# Is there a more concise way to find the linear combination of a vector with a set of orthonormal vectors?

So I have a set of vectors that I verified are orthonormal. $$\begin{equation*} A = \begin{pmatrix} \frac{1}{3\sqrt{2}} & \frac{2}{3} & \frac{1}{\sqrt{2}} \\ \frac{1}{3\sqrt{2}} & \frac{2}{3} & -\frac{1}{\sqrt{2}} \\ -\frac{4}{3\sqrt{2}} & \frac{1}{3} & 0 \end{pmatrix} \end{equation*}$$ The column vectors of $$A$$ are orthonormal since I multiplied $$A^TA$$ to get $$I_3$$. I want to get the vector $$x= \begin{pmatrix} 1 \\ 2 \\ 5 \end{pmatrix}$$ written as a linear combination of the column vectors of $$A$$ above.

I know in order to get a linear combination of a vector in terms of another set you would append the additional column vector to matrix $$A$$, get the matrix into reduced row echelon form, and multiply each column(vector) by the corresponding components in the last column then sum them. But this matrix is an orthonormal set. Is there a more concise way to do this, knowing we have a orthonormal set of vectors, and use that to get $$||x||^2$$?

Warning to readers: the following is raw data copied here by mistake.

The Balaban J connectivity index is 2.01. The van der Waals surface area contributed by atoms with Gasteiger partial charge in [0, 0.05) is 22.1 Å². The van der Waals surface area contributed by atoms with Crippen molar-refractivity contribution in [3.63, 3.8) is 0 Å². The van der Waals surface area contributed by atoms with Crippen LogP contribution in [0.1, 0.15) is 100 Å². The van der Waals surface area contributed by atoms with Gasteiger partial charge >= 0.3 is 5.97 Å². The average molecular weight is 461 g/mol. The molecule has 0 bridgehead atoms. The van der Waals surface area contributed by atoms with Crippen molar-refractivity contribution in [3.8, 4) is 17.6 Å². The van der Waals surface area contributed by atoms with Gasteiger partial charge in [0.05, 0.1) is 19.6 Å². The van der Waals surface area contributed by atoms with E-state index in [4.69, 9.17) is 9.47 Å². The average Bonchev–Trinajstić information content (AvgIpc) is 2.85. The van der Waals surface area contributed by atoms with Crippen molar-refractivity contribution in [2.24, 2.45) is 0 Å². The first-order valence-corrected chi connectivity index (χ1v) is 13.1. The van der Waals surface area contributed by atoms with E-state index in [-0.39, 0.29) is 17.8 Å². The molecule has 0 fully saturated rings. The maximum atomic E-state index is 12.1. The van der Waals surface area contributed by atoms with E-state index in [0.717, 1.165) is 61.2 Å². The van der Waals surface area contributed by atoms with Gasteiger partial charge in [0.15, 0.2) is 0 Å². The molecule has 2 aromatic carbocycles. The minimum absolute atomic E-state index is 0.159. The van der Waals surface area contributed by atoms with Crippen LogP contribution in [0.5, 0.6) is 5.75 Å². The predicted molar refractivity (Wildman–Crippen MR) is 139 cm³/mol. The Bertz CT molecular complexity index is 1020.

Yes, there is a concise way of doing it, your intuition is correct. Let $$u_1 = (\frac{1}{3 \sqrt{2}}, \frac{1}{3 \sqrt{2}}, \frac{-4}{3 \sqrt{2}})$$, $$u_2 = (\frac{2}{3}, \frac{2}{3}, \frac{1}{3})$$, and $$u_3 = (\frac{1}{\sqrt{2}}, \frac{-1}{\sqrt{2}}, 0).$$
We know from general theory of orthonormal bases that any vector $$v \in \mathbb R^3$$ can be uniquely expressed as $$$$\begin{split} v = \langle v, u_1 \rangle u_1 + \langle v, u_2 \rangle u_2 + \langle v, u_3 \rangle u_3. \end{split}$$$$
• Thanks I know how to find the squared magnitude of $x$, it would be 30. But I did that by dotting the vector with itself and the square root and squared cancel each other out. But how do I use the above information to help with finding $||x||^2$ Apr 21, 2022 at 19:22
• I'm confused about what you're asking. If you have calculated $||x||^2$ easily as you have done, then why do you need to use 'the above information' to do it a different way? If you're asking whether there is a more concise way to do it, the answer is no, it's very straightforward to dot the vector (1,2,5) with itself. Apr 22, 2022 at 0:40